This suggestions would also apply to VPlan. Ignoring that work on VPlan
started before MLIR, would you have suggested to implement VPlan on MLIR as
well? Would you maybe even advise to retarget VPlan on MLIR now?

Q: Relation to MLIR?
> A: MLIR is more similar to LLVM-IR than a loop hierarchy.
> This is not true, MLIR is great for dialects that want to model loop
> hierarchies naturally, this is a major focus of the affine dialect
> <https://mlir.llvm.org/docs/Dialects/Affine/> (e.g. see affine.for on
> that page).  MLIR is not limited to affine loops, that is just a choice
> made by the affine dialect - the loop dialect
> <https://mlir.llvm.org/docs/Dialects/LoopOps/> has more general
> constructs that are less developed.

This is definitely subjective question. I think that MLIR is closer to
LLVM-IR for how it is processed. Both have a sequence of passes running
over a single source of truth. Both allow walking the entire structure from
every instruction/operation/block. Analyses are on function or module
level. Both have CFGs (I think for a certain kind of transformations it is
an advantage that control flow is handled implicitly).

> instance, it also does not feature cheap copies.
> I’m not sure what this means.
The possibility to make local changes speculatively without copying the
entire data structure. IMHO this is a central idea that allows applying a
transformations speculatively to pass it to a legality check and cost
heuristic without committing to apply it. As a consequence, passes do not
need to implement to implement these in a transformation-specific manner,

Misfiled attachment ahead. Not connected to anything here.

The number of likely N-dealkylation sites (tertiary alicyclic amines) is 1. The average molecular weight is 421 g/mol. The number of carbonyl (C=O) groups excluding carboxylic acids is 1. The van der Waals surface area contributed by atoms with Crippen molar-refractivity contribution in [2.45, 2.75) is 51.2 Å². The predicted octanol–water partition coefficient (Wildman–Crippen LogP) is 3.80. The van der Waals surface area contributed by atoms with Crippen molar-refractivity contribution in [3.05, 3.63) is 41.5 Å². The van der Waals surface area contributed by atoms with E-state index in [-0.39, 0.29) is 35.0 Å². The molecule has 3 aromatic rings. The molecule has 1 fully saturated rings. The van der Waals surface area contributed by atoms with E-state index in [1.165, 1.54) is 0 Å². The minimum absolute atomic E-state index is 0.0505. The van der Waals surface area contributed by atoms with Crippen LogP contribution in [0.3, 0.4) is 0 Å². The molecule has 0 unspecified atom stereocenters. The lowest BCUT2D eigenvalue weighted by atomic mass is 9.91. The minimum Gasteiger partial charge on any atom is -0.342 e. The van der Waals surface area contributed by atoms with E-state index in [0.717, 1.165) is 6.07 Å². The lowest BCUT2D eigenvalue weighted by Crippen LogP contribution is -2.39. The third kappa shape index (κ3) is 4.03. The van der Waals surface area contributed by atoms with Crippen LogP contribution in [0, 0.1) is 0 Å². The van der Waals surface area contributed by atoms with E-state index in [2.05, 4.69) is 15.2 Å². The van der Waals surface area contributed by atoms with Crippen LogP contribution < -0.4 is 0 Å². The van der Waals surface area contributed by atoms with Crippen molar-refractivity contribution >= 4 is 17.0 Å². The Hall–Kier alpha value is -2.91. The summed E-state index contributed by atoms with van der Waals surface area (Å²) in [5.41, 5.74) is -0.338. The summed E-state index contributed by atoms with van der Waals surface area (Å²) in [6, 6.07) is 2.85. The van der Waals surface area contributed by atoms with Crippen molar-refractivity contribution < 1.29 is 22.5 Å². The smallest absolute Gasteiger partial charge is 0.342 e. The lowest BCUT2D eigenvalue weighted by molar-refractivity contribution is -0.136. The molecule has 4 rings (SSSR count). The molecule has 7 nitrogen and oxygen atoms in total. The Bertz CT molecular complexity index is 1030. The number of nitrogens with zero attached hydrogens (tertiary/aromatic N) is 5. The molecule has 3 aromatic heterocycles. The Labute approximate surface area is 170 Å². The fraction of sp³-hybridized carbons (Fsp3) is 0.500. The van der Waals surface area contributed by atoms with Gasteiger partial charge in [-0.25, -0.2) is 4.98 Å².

drastically reducing the burden of implementation.

For instance, more loop transformations are feasible if instructions are
moved into the innermost loops. With speculative transformations, we can
canonicalize the representation to sink computations into loops -- the
opposite of what LICM does -- and then see whether a transformation can
applied. If not, the speculative representation is discarded without having
an effect on the original representation (and not needing to hoist those
computations again).

Because the MLIR classes have many references to related objects (such as
pointer to parents and use-def chains), I don't think it is feasible to
implement on top of MLIR.

An advantage is that
> loops and multi-dimensional arrays can be represented in the language
> without the need of being rediscovered, but have to be inserted by a
> front-end.
> This is correct, but I don’t see how this helps if your focus is raising
> code that has already been lowered to LLVM IR, e.g. by Clang or some other
> frontend that generates LLVM IR today.

Indeed, I would hope that LLVM-IR can preserve multi-dimensional array
accesses in some fashion as well (
https://lists.llvm.org/pipermail/llvm-dev/2019-July/134063.html). However,
currently MLIR has the advantage of being able represent it.

That is, if Clang was generating MLIR, loops and arrays
> still have to be rediscovered.
> This isn’t true, it would be perfectly sensible to lower C control flow
> structures directly too LLVM.  The primary concern are things like
> unstructured switches (think duff’s device) and unstructured gotos, but
> these occur rarely: they need to be handled correctly, but can do so with a
> traditionally lowered CFG and other “best effort” attempts to raise them.

Moreover, syntactical loop structures are also not a reliable indicator
that there is a loop. Often enough, do,for and while are used for
syntactical reasons (`do { } while(0)`). Yes, you could eliminate them if a
non-loop is detected, but handling break, continue, etc correctly is a lot
of effort. Another case are corountines that are lowered with gotos into
loops, unless you think loop optimizers should handle coroutines directly.

On the other side, natural loop detection on CFGs is quite mature (with a
remaining issue of irreducible loops that might appear, but can also be
eliminated again). As a plus, optimization does depend less on how the
source code is written.

Thanks for the productive discussion,